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FIFA evaluates World Cup bids

i-7fdcd955837de372d5a047458a68040d-fifalogo.jpgWith just over two weeks remaining before bids are awarded for the 2018 and 2022 World Cup finals.

To me it sounds essentially like a cover your ass kind of report when bids are rejected.

Incidentally, Lionel Messi weaved his way through four Brazilian defenders earlier today and scored in second half stoppage time as Argentina beat Brazil 1-0 in Qatar, in a showcase game meant to drum up support for the Middle East nation’s World Cup bid.

i-e206f60e40a757bdd25923bf6b1e0767-messidifferencemaker.jpgMaking a difference: Argentina’s Lionel Messi scores the winner against Brazil in Qatar today (AP Photo).

You can bet FIFA types saw the yahoo running across the field during the game and wondered about security precautions in the nation though. That’s not going to hurt the rival U.S. bid.

AP Writer Graham Dunbar has more on the FIFA report:

GENEVA (AP) — FIFA says the United States bid needs stronger guarantees of federal government support and Qatar’s desert heat could put players’ health at risk at a 2022 World Cup.

FIFA’s technical advisers provided reasons to reject all nine 2018 and 2022 World Cup bidding projects in evaluation reports published Wednesday, 15 days before its executive committee chooses the two winners in a secret ballot.

The assessments are designed to highlight legal, commercial and organizational risks that soccer’s governing body could face in opting to entrust a bidder with the tournament that earns FIFA about 95 percent of its income every four years.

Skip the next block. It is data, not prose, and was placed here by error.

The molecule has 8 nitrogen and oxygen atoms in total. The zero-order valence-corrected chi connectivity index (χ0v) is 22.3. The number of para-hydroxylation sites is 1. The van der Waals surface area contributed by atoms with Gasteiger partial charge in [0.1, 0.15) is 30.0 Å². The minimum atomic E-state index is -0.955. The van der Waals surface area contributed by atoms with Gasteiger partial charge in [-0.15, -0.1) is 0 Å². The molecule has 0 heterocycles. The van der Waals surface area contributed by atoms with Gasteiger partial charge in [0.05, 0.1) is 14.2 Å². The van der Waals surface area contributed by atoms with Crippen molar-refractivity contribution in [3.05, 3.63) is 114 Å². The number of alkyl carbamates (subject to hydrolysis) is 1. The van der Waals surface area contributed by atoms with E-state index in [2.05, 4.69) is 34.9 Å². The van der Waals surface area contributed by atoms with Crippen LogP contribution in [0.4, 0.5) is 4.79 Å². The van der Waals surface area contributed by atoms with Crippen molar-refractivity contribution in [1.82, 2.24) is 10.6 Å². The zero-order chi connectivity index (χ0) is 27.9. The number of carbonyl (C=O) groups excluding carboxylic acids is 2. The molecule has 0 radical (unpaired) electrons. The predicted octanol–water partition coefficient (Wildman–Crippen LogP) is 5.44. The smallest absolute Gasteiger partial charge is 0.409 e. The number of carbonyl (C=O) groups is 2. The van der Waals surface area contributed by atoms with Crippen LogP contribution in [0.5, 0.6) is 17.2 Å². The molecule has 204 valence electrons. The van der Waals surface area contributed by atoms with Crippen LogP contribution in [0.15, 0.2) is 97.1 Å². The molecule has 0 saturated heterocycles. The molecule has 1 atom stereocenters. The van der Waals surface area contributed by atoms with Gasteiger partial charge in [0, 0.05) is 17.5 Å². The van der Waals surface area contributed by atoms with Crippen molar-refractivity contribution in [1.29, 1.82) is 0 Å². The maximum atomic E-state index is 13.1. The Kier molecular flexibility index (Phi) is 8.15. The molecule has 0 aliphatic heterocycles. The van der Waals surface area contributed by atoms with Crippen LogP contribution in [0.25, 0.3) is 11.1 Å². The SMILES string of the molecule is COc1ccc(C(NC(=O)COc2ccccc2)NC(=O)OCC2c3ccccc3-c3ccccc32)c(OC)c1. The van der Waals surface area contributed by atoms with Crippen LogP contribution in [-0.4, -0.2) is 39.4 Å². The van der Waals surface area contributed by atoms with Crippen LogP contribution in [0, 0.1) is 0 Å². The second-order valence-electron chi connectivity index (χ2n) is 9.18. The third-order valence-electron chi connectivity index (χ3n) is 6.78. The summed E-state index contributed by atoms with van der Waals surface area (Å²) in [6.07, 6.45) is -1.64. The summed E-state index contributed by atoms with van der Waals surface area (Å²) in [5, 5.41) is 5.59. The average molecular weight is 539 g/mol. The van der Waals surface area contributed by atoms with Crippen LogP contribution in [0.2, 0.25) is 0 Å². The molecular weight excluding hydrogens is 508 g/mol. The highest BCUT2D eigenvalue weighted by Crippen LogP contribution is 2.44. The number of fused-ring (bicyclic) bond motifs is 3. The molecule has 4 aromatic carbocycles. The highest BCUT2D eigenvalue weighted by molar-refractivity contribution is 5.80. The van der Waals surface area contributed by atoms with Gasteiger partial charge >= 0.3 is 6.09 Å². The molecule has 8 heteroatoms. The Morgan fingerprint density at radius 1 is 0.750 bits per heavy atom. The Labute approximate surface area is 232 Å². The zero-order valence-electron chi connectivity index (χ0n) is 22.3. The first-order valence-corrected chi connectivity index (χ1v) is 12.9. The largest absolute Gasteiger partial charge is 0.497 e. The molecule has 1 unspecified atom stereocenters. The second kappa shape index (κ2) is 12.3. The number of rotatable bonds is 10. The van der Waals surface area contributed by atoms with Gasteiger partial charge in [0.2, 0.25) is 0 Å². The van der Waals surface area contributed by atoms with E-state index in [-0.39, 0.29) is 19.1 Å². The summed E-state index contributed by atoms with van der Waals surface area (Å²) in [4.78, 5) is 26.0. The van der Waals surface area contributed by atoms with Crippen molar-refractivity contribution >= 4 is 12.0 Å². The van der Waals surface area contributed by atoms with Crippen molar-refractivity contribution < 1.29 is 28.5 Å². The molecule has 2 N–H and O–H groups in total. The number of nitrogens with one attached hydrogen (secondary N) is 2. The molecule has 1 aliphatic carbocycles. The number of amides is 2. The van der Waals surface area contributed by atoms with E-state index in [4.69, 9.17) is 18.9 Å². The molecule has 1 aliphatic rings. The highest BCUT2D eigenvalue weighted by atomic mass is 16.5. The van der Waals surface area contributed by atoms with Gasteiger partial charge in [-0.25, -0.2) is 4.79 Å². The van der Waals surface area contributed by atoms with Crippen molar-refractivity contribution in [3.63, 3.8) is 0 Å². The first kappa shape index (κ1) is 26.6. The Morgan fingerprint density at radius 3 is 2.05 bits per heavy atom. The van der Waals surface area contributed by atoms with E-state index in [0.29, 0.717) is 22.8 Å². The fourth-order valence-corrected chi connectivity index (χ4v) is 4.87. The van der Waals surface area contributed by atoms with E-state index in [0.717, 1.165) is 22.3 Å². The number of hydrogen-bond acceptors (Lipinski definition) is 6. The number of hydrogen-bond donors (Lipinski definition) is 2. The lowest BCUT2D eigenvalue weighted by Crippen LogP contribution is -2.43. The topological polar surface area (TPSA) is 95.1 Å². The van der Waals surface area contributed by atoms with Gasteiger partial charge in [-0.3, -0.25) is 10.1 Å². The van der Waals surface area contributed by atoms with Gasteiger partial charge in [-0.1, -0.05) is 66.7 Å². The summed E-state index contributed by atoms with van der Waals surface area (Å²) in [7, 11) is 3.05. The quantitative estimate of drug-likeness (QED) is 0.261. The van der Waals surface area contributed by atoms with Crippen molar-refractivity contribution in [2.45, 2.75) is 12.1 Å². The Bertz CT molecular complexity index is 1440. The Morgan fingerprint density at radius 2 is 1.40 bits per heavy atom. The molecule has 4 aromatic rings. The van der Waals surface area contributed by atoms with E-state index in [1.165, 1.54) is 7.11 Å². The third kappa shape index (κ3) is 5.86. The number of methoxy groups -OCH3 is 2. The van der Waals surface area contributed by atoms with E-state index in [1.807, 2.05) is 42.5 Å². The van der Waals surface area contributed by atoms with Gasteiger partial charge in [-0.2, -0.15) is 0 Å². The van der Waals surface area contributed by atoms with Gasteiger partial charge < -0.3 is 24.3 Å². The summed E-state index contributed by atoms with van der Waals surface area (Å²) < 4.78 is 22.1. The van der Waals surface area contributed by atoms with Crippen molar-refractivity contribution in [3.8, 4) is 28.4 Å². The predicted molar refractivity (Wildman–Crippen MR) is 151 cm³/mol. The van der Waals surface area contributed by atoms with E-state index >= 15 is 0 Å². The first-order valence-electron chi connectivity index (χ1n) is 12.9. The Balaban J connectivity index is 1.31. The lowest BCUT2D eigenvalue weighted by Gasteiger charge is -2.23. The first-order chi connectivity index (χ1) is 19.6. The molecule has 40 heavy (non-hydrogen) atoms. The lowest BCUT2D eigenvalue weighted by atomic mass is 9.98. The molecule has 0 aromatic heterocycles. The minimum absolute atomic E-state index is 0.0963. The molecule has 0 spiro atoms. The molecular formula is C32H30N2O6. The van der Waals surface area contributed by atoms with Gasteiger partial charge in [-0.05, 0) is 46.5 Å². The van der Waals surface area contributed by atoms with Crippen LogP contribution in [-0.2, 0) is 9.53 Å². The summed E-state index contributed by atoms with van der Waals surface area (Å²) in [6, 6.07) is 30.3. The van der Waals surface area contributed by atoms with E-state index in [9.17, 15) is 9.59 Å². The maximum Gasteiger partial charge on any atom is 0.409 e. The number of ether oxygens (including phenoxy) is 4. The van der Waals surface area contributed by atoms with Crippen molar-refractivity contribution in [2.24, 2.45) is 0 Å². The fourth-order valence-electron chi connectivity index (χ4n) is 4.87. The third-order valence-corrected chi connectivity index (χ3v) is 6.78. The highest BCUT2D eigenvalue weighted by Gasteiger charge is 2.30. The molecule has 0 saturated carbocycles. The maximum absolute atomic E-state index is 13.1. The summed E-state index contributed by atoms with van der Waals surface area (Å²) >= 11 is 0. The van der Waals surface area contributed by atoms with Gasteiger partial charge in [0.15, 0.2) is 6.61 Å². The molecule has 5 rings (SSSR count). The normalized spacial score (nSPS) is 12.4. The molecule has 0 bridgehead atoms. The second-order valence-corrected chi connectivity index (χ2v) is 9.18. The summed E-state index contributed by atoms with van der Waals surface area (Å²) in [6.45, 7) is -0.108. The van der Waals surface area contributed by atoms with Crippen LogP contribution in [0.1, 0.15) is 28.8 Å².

“We feel we have accomplished our work in the spirit of integrity, objectiveness and
transparency,” Harold Mayne-Nicholls, the Chilean who led the inspections, said in an
introduction to his team’s report.

The United States and Qatar are hoping for the 2022 World Cup, along with Australia, South Korea and Japan. Russia is up against England, Spain-Portugal and Belgium-Netherlands for the 2018 tournament.

However, the 24-person executive body — and two members in particular — have more pressing World Cup issues.

FIFA published summaries of the technical reports as its ethics court sat for a third day to investigate allegations published by a British newspaper that voters and bidders have been corruptly trading votes behind the scenes.

The ethics panel will announce Thursday if Amos Adamu of Nigeria and Reynald Temarii of Tahiti should be barred for allegedly offering their support for sale, and whether to exclude the Qatari and Spain-Portugal bids over allegations they broke FIFA rules by colluding to swap votes.